Medieval Gothic in Italy

Italian Medieval Gothic-The Dome In Sienna
Italian Gothic-The Dome In Siena
The Italian Medieval Gothic is markedly Italian in inspiration, although Gothic in achievement. Italian inspiration is classic, and we find in Italy some of the most enchanting and exquisite Gothic in Europe, of a material nature checked by a strong spiritual power. Generally speaking, in Italy we miss the flying buttresses and the steep gabled roof. There is no reason to use that type of roof in the Italian climate, as it was designed to withstand to more exacting climate conditions in the North. Almost every building erected in the Medieval Gothic period in Italy is actually adapting the Gothic style in an individual fashion. The cathedrals in Milan, Florence and Siena are the best examples.

Medieval Gothic Sculpture

Looking at the columns, arches, flying buttresses, we realize that the Gothic sculptor drew inspiration from every living thing. Man, bird, beast, reptile, tree, and the flower of the field, all furnished him with ideas, and enabled him to put spirit into his work. The Gothic sculptor inventive genius also materialized in the grotesque, which is so perfectly exhibited by the gargoyles, those weirdly fascinating projections which act as water-spouts, and prevent the weather from running down the sides of the building by throwing it some distance away from the face of the walls. The Gothic builders obtained highly decorative effects from the lights and shades made by the mere disposition of moldings. The characteristic dog-tooth decoration of the Early English moldings was surpassed by the exquisite ball-flower ornament of the Decorated style, which may be rivaled, but can hardly be said to be outrivaled, by the endless variety of designs in which leaves and flowers and fruits, together with grotesque, figure so conspicuously. The brick and terra-cotta moldings and ornaments in Italy have a distinct charm of their own.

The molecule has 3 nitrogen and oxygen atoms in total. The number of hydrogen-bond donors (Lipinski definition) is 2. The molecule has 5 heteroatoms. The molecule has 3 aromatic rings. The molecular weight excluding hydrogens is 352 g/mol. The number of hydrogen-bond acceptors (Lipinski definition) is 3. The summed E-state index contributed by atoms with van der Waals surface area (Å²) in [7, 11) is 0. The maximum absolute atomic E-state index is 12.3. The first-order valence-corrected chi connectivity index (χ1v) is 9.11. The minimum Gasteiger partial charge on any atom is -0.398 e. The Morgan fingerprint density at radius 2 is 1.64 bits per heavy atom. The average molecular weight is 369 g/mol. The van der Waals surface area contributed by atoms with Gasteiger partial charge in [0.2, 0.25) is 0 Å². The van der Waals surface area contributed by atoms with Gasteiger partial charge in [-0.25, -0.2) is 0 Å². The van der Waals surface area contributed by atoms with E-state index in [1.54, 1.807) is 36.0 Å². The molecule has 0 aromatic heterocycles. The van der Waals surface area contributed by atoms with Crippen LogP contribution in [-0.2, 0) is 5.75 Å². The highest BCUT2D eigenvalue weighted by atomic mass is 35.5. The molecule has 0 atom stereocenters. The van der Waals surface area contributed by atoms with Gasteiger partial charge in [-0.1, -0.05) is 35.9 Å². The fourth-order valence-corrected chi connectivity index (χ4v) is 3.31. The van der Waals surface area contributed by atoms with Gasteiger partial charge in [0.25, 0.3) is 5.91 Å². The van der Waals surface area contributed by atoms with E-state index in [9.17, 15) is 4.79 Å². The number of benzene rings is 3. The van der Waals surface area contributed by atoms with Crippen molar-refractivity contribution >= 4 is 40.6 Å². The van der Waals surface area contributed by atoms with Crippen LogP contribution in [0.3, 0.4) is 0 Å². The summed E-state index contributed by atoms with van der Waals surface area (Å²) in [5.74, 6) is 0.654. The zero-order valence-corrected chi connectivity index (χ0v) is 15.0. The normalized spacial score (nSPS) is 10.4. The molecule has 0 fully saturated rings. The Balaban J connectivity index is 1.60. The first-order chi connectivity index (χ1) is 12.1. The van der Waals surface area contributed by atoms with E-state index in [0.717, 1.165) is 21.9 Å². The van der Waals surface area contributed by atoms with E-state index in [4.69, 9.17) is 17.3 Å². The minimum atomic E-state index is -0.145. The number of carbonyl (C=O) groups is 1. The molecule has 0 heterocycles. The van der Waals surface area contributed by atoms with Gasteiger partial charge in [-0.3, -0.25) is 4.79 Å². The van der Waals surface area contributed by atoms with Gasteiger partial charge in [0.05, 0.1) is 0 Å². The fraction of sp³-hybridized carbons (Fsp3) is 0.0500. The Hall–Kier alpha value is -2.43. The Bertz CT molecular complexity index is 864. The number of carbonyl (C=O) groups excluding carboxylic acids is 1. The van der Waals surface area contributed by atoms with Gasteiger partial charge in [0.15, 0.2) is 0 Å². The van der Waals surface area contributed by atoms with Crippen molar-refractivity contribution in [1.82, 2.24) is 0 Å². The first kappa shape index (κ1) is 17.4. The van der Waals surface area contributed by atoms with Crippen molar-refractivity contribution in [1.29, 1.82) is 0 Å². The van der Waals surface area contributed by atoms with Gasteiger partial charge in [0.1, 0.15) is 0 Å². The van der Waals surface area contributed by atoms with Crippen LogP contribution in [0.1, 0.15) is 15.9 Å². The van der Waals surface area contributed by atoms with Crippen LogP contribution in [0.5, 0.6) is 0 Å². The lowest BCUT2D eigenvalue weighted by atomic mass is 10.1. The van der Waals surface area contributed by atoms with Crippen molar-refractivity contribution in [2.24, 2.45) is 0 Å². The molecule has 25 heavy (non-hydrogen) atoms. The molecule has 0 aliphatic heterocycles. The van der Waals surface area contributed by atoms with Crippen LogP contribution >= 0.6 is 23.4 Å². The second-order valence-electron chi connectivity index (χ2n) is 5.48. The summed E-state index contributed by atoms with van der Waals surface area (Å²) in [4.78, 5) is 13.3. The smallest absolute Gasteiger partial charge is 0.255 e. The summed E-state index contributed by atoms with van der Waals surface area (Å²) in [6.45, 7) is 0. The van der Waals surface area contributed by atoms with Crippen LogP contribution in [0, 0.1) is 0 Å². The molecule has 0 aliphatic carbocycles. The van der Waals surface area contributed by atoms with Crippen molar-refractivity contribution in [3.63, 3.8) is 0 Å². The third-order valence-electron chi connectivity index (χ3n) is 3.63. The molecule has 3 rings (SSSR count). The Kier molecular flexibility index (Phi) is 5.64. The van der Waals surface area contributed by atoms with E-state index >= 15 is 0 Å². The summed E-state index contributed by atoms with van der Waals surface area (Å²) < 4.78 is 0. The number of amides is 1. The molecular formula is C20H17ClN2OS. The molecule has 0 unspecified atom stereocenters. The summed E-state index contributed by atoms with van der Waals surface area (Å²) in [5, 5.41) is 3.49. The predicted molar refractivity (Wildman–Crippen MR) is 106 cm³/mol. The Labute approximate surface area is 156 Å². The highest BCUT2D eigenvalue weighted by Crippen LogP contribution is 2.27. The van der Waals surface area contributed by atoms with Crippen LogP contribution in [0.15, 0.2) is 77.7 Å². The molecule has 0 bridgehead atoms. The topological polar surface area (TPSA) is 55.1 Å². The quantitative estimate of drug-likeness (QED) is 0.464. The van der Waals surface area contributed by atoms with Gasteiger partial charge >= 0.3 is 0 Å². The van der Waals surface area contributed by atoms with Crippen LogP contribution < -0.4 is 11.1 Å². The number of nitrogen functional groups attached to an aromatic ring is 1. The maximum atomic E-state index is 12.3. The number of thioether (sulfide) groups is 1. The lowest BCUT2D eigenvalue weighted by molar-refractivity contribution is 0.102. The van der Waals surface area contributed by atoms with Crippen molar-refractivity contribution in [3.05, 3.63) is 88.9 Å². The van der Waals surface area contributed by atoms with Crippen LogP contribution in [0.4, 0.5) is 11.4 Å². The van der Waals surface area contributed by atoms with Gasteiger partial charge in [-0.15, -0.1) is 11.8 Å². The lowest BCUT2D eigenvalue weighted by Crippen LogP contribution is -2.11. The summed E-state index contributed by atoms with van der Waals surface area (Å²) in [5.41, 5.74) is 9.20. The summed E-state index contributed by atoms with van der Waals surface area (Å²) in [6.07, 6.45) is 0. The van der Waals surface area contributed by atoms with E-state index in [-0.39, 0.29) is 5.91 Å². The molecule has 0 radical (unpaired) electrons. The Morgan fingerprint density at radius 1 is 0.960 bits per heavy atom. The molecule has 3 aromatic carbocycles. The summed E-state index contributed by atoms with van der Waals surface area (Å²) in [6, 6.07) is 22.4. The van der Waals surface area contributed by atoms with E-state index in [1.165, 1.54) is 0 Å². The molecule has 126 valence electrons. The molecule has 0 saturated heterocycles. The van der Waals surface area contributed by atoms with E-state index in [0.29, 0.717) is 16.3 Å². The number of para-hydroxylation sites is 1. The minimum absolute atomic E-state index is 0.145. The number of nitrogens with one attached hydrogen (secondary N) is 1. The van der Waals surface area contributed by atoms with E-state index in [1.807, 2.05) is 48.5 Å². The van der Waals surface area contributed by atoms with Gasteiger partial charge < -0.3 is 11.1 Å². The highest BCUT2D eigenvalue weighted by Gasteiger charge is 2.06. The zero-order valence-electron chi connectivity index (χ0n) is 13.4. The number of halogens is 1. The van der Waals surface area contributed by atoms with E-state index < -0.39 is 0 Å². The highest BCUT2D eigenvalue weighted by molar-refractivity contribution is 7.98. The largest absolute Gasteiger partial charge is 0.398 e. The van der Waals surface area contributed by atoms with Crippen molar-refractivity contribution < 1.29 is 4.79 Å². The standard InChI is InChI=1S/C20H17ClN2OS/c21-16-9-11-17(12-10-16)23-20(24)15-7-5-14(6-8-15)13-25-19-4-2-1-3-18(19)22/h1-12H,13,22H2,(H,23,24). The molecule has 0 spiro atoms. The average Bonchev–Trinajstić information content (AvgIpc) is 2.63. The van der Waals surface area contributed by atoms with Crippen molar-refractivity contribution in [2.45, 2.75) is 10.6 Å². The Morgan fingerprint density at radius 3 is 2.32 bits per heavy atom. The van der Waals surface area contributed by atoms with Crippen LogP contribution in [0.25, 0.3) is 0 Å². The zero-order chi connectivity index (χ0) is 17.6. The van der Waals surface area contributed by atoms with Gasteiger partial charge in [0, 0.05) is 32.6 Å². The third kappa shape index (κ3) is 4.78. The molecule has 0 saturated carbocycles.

The development of traceried windows, which form such a characteristically ornamental feature of Medieval Gothic buildings, is a specially interesting study by itself. The aperture bounded above by a single arch became in early Gothic divided vertically into two parts, each part being contained under a pointed arch within the outer arch boundary.

Domestic Medieval Gothic Architecture-Jacques Coeur Palace In Bourges
Domestic Medieval Gothic Architecture-Jacques Coeur Palace In Bourges
The mass of solid stone between the soffit of the upper arch and the heads of the lower ones was pierced at first with very simple openings, but gradually these openings were multiplied in number and connected in design. Either they formed a circular light or rose window in the middle of the stonework, or the stone was penetrated all over, so that the tracery lines made a network of the whole surface, which had previously been of solid stone.

Towers and spires are maybe the most impressive ornamental features of the Medieval Gothic Cathedrals and are all transmitting the message of hope. Whether we look at a Medieval Gothic building from within or from outside, we cannot but feel that the decorative artist fully realize the emotional properties of light and shade, of color and form, and that his work is a robust testimony to liberty of thought and freedom of action.